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UE Location DB > Twin Pipe Drain > Lift Pump System (Viewed 1905 times)
Chud 


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Try a 211, you'll just get 187'd...

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Lift Pump System
< on 11/7/2003 9:59 PM >
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It's very interesting. The water can't move of it's own accord to the river, so every little way there are lift pumps that help it along. I saw something similar on the Rhine as a young lad.

So, how do these pumps work?

EDIT- Read comment.

So, you can't actually see the pump in action without crawling up the intakes or opening those doors. They would be awesome to check out, but I agree on the danger... no one wants to get cut in half.



[last edit 11/7/2003 10:00 PM by Chud - edited 1 times]

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MacGyver 


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Re: Lift Pump System
< Reply # 1 on 11/7/2003 10:18 PM >
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Yep. All the pictures I really have of these things are located at http://www.basementfreaks.org/galleries/lift_station_7/

I'll try to go take a few more and figure out exactly how this sucker works some day. It's probably some type of pump that can pass solid objects without too much trouble, or else everything smaller than a tennis ball would go right through the grate and plug it up.




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Ben 

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Re: Lift Pump System
< Reply # 2 on 11/7/2003 10:57 PM >
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They do the same on the Mississippi. The bluff is 100 feet above river level, but the bottoms are right at flood level, as you would expect. They built levees along the river, so that the floodplains wouldn't flood (dumb, but it's really good soil). When the river is low, water can flow through creeks down the bluff, over the flood plain, through a flood gate and into the river. However, when the river is higher, they close the gate and have to pump the water over it. So there are pumping stations every so often.

Here's imagery on one at latitude 40.89627, longitude -91.02626.

2m topo:
6313.jpg (85 kb, 600x400)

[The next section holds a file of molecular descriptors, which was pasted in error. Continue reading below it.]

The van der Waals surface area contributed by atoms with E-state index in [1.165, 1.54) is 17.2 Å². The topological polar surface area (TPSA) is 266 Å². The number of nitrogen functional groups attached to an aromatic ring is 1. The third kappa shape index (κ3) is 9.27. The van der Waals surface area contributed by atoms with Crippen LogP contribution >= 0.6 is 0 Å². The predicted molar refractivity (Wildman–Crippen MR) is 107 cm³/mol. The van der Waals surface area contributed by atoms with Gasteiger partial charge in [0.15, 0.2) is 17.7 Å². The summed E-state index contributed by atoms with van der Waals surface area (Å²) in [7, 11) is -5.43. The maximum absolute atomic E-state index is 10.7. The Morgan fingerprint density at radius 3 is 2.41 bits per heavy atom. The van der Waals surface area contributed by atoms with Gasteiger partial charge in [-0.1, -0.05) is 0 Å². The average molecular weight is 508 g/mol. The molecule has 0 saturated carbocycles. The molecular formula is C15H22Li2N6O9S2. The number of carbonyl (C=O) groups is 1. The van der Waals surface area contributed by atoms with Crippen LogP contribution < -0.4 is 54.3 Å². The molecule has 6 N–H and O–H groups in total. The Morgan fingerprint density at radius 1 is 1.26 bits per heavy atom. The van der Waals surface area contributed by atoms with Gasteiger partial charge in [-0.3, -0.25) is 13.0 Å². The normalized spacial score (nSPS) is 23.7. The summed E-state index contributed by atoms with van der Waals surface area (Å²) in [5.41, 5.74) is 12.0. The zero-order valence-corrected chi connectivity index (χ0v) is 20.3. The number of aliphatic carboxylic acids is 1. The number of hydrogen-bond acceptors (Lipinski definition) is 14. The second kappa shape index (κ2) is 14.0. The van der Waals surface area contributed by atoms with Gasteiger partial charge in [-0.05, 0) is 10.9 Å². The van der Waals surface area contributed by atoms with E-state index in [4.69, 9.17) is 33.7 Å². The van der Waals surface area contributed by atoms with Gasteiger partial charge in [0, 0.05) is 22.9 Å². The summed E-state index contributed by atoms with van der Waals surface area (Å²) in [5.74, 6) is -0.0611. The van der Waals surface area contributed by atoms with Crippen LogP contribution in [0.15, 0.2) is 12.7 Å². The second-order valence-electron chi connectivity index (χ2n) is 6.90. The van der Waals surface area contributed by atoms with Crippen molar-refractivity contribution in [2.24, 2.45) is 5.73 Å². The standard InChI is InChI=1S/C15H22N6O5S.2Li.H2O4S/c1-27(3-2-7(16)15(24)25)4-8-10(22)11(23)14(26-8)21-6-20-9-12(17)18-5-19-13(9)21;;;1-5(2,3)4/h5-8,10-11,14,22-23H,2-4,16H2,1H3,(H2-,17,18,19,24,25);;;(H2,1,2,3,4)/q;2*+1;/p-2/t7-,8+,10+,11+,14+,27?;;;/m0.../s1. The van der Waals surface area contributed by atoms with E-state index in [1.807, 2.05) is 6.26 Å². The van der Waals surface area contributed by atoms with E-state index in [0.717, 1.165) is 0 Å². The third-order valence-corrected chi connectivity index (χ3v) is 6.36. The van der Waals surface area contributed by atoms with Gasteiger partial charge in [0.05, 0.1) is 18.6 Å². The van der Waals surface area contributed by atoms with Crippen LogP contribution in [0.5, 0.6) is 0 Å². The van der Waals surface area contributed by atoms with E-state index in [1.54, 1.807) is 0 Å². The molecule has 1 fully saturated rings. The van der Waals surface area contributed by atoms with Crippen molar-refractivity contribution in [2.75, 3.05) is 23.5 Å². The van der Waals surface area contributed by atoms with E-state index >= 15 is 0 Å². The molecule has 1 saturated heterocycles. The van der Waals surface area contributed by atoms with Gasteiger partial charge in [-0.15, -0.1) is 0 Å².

click to view

2m photo:
6314.jpg (34 kb, 600x400)
click to view

1m photo:
6315.jpg (37 kb, 600x400)
click to view





MacGyver 


Location: St Paul, Minnesota
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"Someone go find me a paperclip, a D-cell battery, and a cheese grater"

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Re: Lift Pump System
< Reply # 3 on 11/8/2003 1:12 AM >
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Interesting. This is in Iowa? or MN? Someone ought to take a few pictures if they ever come upon one.




Like a fiend with his dope / a drunkard his wine / a man will have lust for the lure of the mine

"If you are not part of the solution, you are not dissolved in the solvent."
Ben 

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Re: Lift Pump System
< Reply # 4 on 11/8/2003 1:50 AM >
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South-east Iowa, where I'm from. The further upstream you get, the higher the bluffs and smaller the flood plain, so levees (and big ditches and pump stations) become unnecessary.

I never bothered taking any pictures, because it was just part of the landscape. I will the next time I'm at my parents' house.


Near there, at lat 41.02310 lon -91.00600 there's a bridge across the big ditch, which I climbed. It's a two lane bridge on a gravel road, so it wasn't huge. But I hesitate with heights, and I did it free climbing barefoot, right after a thunderstorm. You can see the shadow of the trusses on the dry bed of the ditch next to the red dot. You can also see where they used imagery from two diferent passes on the right third.
6319.jpg (32 kb, 600x400)
click to view





UE Location DB > Twin Pipe Drain > Lift Pump System (Viewed 1905 times)


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